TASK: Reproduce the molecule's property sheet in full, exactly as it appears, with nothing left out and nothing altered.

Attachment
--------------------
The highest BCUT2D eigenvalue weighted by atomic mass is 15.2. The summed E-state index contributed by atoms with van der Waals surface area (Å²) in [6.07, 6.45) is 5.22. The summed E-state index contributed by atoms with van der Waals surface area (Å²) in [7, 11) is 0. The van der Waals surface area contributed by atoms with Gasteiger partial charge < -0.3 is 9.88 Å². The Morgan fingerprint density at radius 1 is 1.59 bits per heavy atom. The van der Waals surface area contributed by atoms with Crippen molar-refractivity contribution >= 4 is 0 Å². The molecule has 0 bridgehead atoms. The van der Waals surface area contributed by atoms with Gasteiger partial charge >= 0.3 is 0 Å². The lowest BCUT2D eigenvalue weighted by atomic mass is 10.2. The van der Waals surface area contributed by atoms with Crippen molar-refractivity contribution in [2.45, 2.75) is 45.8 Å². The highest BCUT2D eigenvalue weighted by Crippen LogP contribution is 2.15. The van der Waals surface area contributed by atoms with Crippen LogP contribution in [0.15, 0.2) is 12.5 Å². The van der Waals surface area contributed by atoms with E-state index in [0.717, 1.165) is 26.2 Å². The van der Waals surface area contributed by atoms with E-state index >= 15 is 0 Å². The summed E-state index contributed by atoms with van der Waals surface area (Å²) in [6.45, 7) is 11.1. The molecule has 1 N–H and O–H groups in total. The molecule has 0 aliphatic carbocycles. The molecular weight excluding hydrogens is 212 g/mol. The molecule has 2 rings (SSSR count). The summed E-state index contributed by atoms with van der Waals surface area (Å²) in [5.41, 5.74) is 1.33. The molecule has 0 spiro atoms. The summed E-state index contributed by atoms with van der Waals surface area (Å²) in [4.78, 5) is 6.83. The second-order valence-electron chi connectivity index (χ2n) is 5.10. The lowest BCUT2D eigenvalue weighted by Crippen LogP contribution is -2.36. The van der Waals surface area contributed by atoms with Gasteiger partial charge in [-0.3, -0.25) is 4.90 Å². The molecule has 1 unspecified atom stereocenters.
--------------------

The highest BCUT2D eigenvalue weighted by atomic mass is 15.2. The summed E-state index contributed by atoms with van der Waals surface area (Å²) in [6.07, 6.45) is 5.22. The summed E-state index contributed by atoms with van der Waals surface area (Å²) in [7, 11) is 0. The van der Waals surface area contributed by atoms with Gasteiger partial charge < -0.3 is 9.88 Å². The Morgan fingerprint density at radius 1 is 1.59 bits per heavy atom. The van der Waals surface area contributed by atoms with Crippen molar-refractivity contribution >= 4 is 0 Å². The molecule has 0 bridgehead atoms. The van der Waals surface area contributed by atoms with Gasteiger partial charge >= 0.3 is 0 Å². The lowest BCUT2D eigenvalue weighted by atomic mass is 10.2. The van der Waals surface area contributed by atoms with Crippen molar-refractivity contribution in [2.45, 2.75) is 45.8 Å². The highest BCUT2D eigenvalue weighted by Crippen LogP contribution is 2.15. The van der Waals surface area contributed by atoms with Crippen LogP contribution in [0.15, 0.2) is 12.5 Å². The van der Waals surface area contributed by atoms with E-state index in [0.717, 1.165) is 26.2 Å². The van der Waals surface area contributed by atoms with E-state index >= 15 is 0 Å². The summed E-state index contributed by atoms with van der Waals surface area (Å²) in [6.45, 7) is 11.1. The molecule has 1 N–H and O–H groups in total. The molecule has 0 aliphatic carbocycles. The molecular weight excluding hydrogens is 212 g/mol. The molecule has 2 rings (SSSR count). The summed E-state index contributed by atoms with van der Waals surface area (Å²) in [5.41, 5.74) is 1.33. The molecule has 0 spiro atoms. The summed E-state index contributed by atoms with van der Waals surface area (Å²) in [4.78, 5) is 6.83. The second-order valence-electron chi connectivity index (χ2n) is 5.10. The lowest BCUT2D eigenvalue weighted by Crippen LogP contribution is -2.36. The van der Waals surface area contributed by atoms with Gasteiger partial charge in [-0.3, -0.25) is 4.90 Å². The molecule has 1 unspecified atom stereocenters.